AIRBORNE BETWEEN NEW CALEDONIA AND THE SOLOMON ISLANDS — So the trip was spectacular, beyond my wildest expectations (alright, maybe not my wildest) and possibly one of the top-ten moments of my life.
Until it all came crashing down right before takeoff.
After getting to the airport and checking in with plenty of time, I retreated to the Air New Zealand lounge at the Sydney airport, enjoying free food and drink and taking advantage of the opportunity to charge my laptop and iPhone. They announced my flight was boarding and I hurriedly disconnected all the cables and packed things up. Maybe too hurriedly.
On the plane, I reached into my sweater pocket (my sweater was hanging loose) to switch my phone to “airplane mode” and to my horror, couldn’t find it. I quickly looked around my seat area, in my carry on bag and the bin. No joy. I paged the flight attendant to ask if she could call the lounge, but she regretfully told me they had already closed the doors and no communication was possible.
A more thorough check of my bag and belongings didn’t reveal any trace, so I’m therefore forced to conclude it was lost. Most likely it was in the lounge by the TV (where I unplugged it and thought I repacked it), but possibly also in the lounge bathroom. Either place gives me a decent chance to get it back, as the folks who work the lounge are professionals and those who patronize it are generally businesspeople who will hopefully be less desperate (and maybe a bit more understanding) than your average traveler.
Of course, if I lost it in the general pathway between the lounge and gate 60, all bets are off.
The worst part is the helplessness I feel right now. If they had been able to reach the lounge before we departed, we might have made that “golden hour” where the lounge staff could have checked for — and possibly found the phone. Alternatively, while I’m on the plane, I can’t do things I would otherwise do in this situation: call the phone or text it. Crap.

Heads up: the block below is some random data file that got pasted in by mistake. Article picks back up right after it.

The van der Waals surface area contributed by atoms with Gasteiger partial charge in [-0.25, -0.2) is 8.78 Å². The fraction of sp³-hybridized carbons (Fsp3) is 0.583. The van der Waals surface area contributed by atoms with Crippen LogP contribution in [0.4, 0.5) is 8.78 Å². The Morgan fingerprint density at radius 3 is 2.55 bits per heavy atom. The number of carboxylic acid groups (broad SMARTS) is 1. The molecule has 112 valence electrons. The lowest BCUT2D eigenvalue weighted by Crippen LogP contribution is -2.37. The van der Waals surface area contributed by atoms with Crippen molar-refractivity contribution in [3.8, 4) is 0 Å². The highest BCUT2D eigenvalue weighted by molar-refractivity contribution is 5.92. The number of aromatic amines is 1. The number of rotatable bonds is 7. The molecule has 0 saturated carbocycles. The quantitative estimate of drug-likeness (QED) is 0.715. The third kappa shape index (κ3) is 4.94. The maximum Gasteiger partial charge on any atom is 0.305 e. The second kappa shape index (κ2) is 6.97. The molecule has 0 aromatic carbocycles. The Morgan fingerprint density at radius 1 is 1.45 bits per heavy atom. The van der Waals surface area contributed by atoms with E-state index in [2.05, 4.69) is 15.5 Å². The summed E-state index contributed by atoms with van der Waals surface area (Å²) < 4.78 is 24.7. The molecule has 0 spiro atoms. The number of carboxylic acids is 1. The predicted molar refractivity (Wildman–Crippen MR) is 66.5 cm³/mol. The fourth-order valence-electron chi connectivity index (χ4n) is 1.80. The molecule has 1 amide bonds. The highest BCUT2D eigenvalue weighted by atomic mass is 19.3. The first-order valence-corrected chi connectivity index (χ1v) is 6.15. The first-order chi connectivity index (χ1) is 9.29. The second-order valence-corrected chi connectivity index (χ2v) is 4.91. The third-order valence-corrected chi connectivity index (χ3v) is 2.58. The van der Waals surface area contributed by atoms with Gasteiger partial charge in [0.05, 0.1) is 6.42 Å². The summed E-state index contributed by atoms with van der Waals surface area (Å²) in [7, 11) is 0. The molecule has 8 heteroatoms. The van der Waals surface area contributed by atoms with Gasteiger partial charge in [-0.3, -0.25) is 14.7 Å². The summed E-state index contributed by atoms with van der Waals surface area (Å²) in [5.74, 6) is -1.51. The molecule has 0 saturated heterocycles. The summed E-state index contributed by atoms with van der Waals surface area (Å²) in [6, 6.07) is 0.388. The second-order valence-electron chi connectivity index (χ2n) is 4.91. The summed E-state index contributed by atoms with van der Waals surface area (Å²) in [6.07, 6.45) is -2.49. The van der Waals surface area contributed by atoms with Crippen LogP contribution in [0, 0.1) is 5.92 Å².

I can’t even check if my credit card’s purchase protection will reimburse me for the phone, or what the terms are. (I think it might have 30-day coverage, the phone is 36 days old).
I’ve fallen for the iPhone as much as one could fall for a small electronic device. I’ve used it to store docs, text my family, look at stars, find my way about town with its GPS, convert currency, etc. It’ll be horrible if I can’t get reunited with the iPhone and — what’s worse — I’m out beaucoup bucks. At least the phone’s password-protected, so no one can call around on it. But of course, that also means they can’t access the address book and contact me. Sigh.
And now that I’m in L.A., I can’t find a number for the Air New Zealand lounge and United Customer Service only works Monday through Friday. Arrggh!
Update: 4 p.m. (PST) SAN LUIS OBISPO, Calif. — I finally got in touch with the Sydney lounge, but ... the iPhone has NOT been turned in. :-( I left my contact details in case it was, but I'm not hopeful. They gave me a general number for the airport lost and found, but I'm sure that's a madhouse, and it's not open Sundays. Hrrm. I did try calling (no answer) and texting the phone (it should display a preview without password) but it's a longshot.
I can't find any details about my credit card's purchase protection plan, and I'm scanning my travel insurance plan to see if it can help. Otherwise, I might need to buy a new, UN-subsidized phone!